Atomically thin layers of the semimetal tungsten ditelluride conduct electricity losslessly along narrow, one-dimensional channels at the crystal edges. The material is therefore a second-order topological insulator.
Researchers developed a new technique to locally modify the properties of a metamagnetic material. The method consists in applying local pressure to the surface of the material using nanometric needles and allows a much more easy and local modification than current methods.
New research shows that in the important ceramic material silicon carbide, carbon atoms collect at those grain boundaries when the material is exposed to radiation. The finding could help engineers better understand the properties of ceramics and could aid in fine-tuning a new generation of ceramic materials.
One day, 'microbial cyborgs' might be used in fuel cells, biosensors, or bioreactors. Scientists have created the necessary prerequisite by developing a programmable, biohybrid system consisting of a nanocomposite and the Shewanella oneidensis bacterium that produces electrons.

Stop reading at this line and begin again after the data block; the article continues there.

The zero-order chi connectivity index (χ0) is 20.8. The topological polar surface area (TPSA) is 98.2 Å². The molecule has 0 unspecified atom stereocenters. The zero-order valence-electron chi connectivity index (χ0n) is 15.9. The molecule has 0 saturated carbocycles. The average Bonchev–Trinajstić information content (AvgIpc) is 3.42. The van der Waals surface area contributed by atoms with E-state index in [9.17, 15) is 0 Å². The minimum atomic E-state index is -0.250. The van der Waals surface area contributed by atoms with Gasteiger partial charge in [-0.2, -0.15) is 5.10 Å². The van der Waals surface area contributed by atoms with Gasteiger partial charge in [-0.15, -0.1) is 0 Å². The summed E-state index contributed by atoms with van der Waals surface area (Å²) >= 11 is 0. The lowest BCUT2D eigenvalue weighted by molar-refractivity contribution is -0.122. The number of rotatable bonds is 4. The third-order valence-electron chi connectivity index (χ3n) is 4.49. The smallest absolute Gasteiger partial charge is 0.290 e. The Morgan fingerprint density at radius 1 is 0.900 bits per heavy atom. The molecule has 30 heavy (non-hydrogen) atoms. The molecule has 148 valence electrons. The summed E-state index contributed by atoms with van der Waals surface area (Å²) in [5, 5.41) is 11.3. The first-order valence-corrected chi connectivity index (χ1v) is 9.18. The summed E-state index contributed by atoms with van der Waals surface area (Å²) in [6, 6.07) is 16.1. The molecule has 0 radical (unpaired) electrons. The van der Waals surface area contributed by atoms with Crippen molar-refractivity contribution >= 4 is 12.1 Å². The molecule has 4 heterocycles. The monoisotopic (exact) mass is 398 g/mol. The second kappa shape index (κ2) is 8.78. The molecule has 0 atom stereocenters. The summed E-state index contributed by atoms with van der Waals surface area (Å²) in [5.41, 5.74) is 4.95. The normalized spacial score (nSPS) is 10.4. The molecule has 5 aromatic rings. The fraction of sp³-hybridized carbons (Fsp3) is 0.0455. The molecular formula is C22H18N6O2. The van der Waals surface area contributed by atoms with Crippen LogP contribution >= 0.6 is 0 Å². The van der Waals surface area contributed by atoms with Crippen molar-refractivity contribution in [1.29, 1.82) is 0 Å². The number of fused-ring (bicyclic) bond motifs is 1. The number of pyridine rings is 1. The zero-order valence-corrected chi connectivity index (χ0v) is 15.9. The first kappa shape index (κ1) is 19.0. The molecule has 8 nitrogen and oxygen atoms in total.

A novel alternative to current computers is to utilize the wave quantum number of the electrons by which the information encoding is possible without physically moving the carriers. This study shows that manipulation of the wave quantum number is possible by controlling the stacking configuration and the orientation of different two-dimensional materials.